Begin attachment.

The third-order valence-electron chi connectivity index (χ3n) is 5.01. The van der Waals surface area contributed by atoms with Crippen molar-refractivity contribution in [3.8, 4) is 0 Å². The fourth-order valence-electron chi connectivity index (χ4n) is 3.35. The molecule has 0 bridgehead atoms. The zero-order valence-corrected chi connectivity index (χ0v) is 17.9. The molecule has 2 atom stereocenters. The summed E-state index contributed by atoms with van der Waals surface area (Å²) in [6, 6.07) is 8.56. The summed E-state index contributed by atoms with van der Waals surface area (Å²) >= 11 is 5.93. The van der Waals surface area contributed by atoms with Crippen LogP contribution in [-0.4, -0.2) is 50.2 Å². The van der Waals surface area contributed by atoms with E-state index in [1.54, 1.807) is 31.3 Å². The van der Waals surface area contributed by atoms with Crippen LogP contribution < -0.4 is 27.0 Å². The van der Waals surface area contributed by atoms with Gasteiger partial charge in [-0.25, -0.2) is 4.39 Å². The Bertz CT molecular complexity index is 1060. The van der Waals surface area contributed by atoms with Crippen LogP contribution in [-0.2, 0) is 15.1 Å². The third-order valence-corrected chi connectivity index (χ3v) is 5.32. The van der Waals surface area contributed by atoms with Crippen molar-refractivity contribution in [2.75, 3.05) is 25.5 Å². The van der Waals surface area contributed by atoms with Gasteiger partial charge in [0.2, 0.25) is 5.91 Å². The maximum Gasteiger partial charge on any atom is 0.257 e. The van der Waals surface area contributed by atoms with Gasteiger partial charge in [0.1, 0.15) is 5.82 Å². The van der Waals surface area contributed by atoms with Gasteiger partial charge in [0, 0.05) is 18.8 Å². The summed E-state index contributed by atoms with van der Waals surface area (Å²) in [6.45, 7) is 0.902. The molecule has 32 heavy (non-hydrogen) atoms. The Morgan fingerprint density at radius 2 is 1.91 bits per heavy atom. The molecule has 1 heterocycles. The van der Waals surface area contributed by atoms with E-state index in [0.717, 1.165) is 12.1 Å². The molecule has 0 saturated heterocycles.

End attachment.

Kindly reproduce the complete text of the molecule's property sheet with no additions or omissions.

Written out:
The third-order valence-electron chi connectivity index (χ3n) is 5.01. The van der Waals surface area contributed by atoms with Crippen molar-refractivity contribution in [3.8, 4) is 0 Å². The fourth-order valence-electron chi connectivity index (χ4n) is 3.35. The molecule has 0 bridgehead atoms. The zero-order valence-corrected chi connectivity index (χ0v) is 17.9. The molecule has 2 atom stereocenters. The summed E-state index contributed by atoms with van der Waals surface area (Å²) in [6, 6.07) is 8.56. The summed E-state index contributed by atoms with van der Waals surface area (Å²) >= 11 is 5.93. The van der Waals surface area contributed by atoms with Crippen LogP contribution in [-0.4, -0.2) is 50.2 Å². The van der Waals surface area contributed by atoms with E-state index in [1.54, 1.807) is 31.3 Å². The van der Waals surface area contributed by atoms with Crippen LogP contribution < -0.4 is 27.0 Å². The van der Waals surface area contributed by atoms with Gasteiger partial charge in [-0.25, -0.2) is 4.39 Å². The Bertz CT molecular complexity index is 1060. The van der Waals surface area contributed by atoms with Crippen LogP contribution in [-0.2, 0) is 15.1 Å². The third-order valence-corrected chi connectivity index (χ3v) is 5.32. The van der Waals surface area contributed by atoms with Crippen molar-refractivity contribution in [2.75, 3.05) is 25.5 Å². The van der Waals surface area contributed by atoms with Gasteiger partial charge in [0.2, 0.25) is 5.91 Å². The maximum Gasteiger partial charge on any atom is 0.257 e. The van der Waals surface area contributed by atoms with Gasteiger partial charge in [0.1, 0.15) is 5.82 Å². The van der Waals surface area contributed by atoms with Gasteiger partial charge in [0, 0.05) is 18.8 Å². The summed E-state index contributed by atoms with van der Waals surface area (Å²) in [6.45, 7) is 0.902. The molecule has 32 heavy (non-hydrogen) atoms. The Morgan fingerprint density at radius 2 is 1.91 bits per heavy atom. The molecule has 1 heterocycles. The van der Waals surface area contributed by atoms with E-state index in [0.717, 1.165) is 12.1 Å². The molecule has 0 saturated heterocycles.